My take: Godzilla has a son! Which means Godzilla is a female, right? Who reproduces asexually? And how did an egg that size come out of Godzilla’s rear end anyway? Oh, and they battle giant preying mantises. Because why not?
My take: Don’t get too excited by the title. This movie is all about a boy who is bullied and imagines how Godzilla and his son are strong and stuff and don’t let themselves get bullied in stock footage of earlier Godzilla movies. Also features “King Ceasar” – a furry lion-monkey monster thing.
My take: King Ghidorah returns with a new space friend: Gigan! Gigan is…a cyborg with hooks for arms, a buzz saw for a front, flight powers, and a laser cyclops eye. And fins. Gotta have speed fins. Why? I guess this is our alien overlords’ ultimate weapon. They don’t stand a chance.
My take: The most awesomely cheesy Godzilla movie of all time. This movie comes complete with heroic robot sidekick Jet Jaguar and villains Megalon (a giant cockroach with drill hands) and Gigan again – mostly because they could reuse stock footage of Gigan fighting Godzilla. Another Mystery Science Theater 3000 favorite!
My take: Godzilla is back with the same basic formula as the original, but updated with 1980s technology and geopolitics. Fun fact: the Russian launches the nuke in the American version but tries to stop the nuke from launching in the Japanese version.
My take: Sure its a retread of the original, but everyone knows reboots are better than the original right? Features a dude poetically killed by the very same monster that saved him decades ago. Ironic.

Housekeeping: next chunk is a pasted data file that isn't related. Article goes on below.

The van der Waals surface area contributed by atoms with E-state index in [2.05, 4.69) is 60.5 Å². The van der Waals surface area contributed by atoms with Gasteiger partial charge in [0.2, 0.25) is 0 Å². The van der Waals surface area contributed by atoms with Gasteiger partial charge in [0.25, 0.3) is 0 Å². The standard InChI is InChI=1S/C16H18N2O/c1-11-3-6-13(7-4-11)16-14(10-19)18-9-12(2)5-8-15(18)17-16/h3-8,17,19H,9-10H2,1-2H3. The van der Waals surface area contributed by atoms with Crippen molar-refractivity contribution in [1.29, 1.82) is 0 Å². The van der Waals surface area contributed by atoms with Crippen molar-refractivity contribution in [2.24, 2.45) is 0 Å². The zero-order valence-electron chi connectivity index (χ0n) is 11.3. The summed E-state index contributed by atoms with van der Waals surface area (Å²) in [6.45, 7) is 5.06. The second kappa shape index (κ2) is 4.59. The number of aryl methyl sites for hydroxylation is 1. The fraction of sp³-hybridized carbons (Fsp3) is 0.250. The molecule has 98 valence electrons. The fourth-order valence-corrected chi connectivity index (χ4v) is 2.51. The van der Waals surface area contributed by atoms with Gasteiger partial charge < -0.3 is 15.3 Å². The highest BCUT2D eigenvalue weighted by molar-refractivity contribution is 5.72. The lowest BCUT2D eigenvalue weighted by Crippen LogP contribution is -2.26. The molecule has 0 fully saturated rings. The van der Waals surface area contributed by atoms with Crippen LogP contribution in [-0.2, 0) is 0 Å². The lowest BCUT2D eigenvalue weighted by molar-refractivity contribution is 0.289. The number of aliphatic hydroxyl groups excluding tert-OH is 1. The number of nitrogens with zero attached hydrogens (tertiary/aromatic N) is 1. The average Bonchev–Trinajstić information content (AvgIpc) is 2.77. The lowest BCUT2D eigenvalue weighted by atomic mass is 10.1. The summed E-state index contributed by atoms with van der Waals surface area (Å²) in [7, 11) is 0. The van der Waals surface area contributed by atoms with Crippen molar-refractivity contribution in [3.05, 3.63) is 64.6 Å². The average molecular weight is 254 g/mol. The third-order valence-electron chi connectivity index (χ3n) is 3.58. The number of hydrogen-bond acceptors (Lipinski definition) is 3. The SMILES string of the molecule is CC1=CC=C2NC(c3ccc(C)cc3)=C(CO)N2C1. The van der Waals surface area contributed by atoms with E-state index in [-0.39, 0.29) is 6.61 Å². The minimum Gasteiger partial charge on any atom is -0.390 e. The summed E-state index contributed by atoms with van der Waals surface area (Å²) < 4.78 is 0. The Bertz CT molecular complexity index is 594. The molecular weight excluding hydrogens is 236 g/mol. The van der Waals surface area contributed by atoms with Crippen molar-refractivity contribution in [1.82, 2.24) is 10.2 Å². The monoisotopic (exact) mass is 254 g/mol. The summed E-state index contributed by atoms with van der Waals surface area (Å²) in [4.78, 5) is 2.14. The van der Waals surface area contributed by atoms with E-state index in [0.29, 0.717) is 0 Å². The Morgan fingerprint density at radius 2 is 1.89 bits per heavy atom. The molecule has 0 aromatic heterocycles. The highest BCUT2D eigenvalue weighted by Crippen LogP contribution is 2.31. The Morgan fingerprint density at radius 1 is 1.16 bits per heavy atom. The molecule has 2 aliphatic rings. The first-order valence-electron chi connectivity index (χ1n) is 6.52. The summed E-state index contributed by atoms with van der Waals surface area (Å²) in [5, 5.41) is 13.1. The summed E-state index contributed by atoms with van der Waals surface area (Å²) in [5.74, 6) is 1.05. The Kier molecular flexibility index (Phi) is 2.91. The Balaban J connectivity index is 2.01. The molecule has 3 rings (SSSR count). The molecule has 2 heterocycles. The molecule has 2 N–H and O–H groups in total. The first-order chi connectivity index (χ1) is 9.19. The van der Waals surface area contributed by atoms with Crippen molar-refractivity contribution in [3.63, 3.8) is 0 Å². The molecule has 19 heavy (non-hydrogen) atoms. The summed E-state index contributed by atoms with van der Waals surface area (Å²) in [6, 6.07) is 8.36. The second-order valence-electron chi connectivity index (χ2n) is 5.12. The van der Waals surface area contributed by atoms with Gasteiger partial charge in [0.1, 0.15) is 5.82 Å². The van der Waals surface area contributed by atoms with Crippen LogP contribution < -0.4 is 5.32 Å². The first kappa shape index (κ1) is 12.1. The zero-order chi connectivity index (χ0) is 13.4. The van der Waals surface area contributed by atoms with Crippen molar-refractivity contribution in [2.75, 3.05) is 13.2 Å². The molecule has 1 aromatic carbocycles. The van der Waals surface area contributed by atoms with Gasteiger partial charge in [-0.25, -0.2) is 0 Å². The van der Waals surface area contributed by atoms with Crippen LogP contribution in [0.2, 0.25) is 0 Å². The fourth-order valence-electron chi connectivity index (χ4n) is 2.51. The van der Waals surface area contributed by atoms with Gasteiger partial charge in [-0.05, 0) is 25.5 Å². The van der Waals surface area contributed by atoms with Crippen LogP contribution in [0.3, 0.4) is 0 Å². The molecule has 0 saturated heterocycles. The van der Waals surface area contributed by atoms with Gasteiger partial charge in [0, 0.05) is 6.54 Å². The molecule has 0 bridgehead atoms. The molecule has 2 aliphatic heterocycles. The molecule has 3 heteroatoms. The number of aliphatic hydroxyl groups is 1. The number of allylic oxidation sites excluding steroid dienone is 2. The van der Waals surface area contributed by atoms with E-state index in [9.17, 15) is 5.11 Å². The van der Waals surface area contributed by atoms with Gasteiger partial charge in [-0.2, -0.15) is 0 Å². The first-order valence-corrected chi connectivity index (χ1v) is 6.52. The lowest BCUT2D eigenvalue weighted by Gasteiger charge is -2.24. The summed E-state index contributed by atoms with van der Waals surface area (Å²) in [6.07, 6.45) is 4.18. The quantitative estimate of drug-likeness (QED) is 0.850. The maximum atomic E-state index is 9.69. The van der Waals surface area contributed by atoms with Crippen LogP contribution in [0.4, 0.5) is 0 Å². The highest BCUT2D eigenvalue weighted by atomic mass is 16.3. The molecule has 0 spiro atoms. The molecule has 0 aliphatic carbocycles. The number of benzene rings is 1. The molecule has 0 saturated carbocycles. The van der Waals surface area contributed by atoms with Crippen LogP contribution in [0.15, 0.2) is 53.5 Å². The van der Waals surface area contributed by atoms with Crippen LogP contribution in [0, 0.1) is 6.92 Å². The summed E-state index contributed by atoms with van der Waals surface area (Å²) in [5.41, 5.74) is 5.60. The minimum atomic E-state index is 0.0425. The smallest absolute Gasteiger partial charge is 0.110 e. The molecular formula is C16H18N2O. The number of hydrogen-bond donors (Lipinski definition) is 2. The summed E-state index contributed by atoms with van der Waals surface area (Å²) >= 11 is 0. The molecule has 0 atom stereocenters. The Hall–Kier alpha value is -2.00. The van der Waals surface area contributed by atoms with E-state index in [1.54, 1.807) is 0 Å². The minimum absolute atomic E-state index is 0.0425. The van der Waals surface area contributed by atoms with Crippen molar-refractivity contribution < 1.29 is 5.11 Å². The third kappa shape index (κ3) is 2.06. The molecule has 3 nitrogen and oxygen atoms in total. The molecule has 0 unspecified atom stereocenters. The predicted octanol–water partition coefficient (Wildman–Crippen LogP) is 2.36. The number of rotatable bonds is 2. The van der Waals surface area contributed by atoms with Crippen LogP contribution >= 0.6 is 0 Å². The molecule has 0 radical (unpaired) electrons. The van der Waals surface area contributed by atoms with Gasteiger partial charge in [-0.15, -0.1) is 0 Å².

My take: I’m glad the United Nations is finally getting proactive about the whole Godzilla and Rodan thing and building some counter-measures. Sure, they built Mechagodzilla which seems to be about as effective as the Death Star in achieving goals, but at least they are trying.
My take: Sure, I’ve made a few snarky comments about the other movies in the Heisei series. But I loved this one. Godzilla…is melting down! Now the G-force has to focus not so much on defeating Godzilla, but getting him the heck out of town before he blows up! Novel concept, done well. Lots of fun.
My take: Novel solution to the Godzilla problem: trap him in an artificial black hole. Unfortunately, all lessons learned from Godzilla vs. Space Godzilla have been forgotten because the series rebooted (remember?). Out pops Meganuron bug monsters and the fight is on!
My take: Godzilla takes on a litany of monsters around the world dispatched by the evil Xillian alien race. Features Godzilla smacking down “Zilla” (Godzilla from American 1998 movie) in mere seconds.
The Godzilla Movie Marathon Schedules
That is a grand total of 2,657 minutes (44.3 hours) of Tokyo-stomping, atomic-breath firing, rubber monster action. If you assume a 15 minute break in between each movie, then you tack on 420 extra minutes (7 hours) of break time. So all told, a Godzilla movie marathon would be a crushing 51.3 hours long (heh – “crushing” – get it?).
However, with a little creativity, you could still make the Godzilla franchise fit into the 24-hour movie marathon format. The Shōwa series is 1,314 minutes (21.9 hours) long. If you squeezed the break time between the movies to an average of 9 minutes each, you would end up with a 24-hour movie marathon like so:
The same is true for the combination of the Heisei series (732 minutes) and Millenium series (621 minutes). With an average of eight minute breaks between these 13 movies, you have yourself 22.5 hours of movies, 1.7 hours of break, and a 24-hour movie marathon!
One minor problem with this idea is getting all of the movies. I could not find a full box set of any of the 3 series on Amazon.com. The best I could find is this handy listmania list of Godzilla DVDs available on Amazon.com.
So now you know you can. But will you? Could you survive the relentless onslaught of Godzilla?
Any who have, or will, please comment and brag(?) appropriately.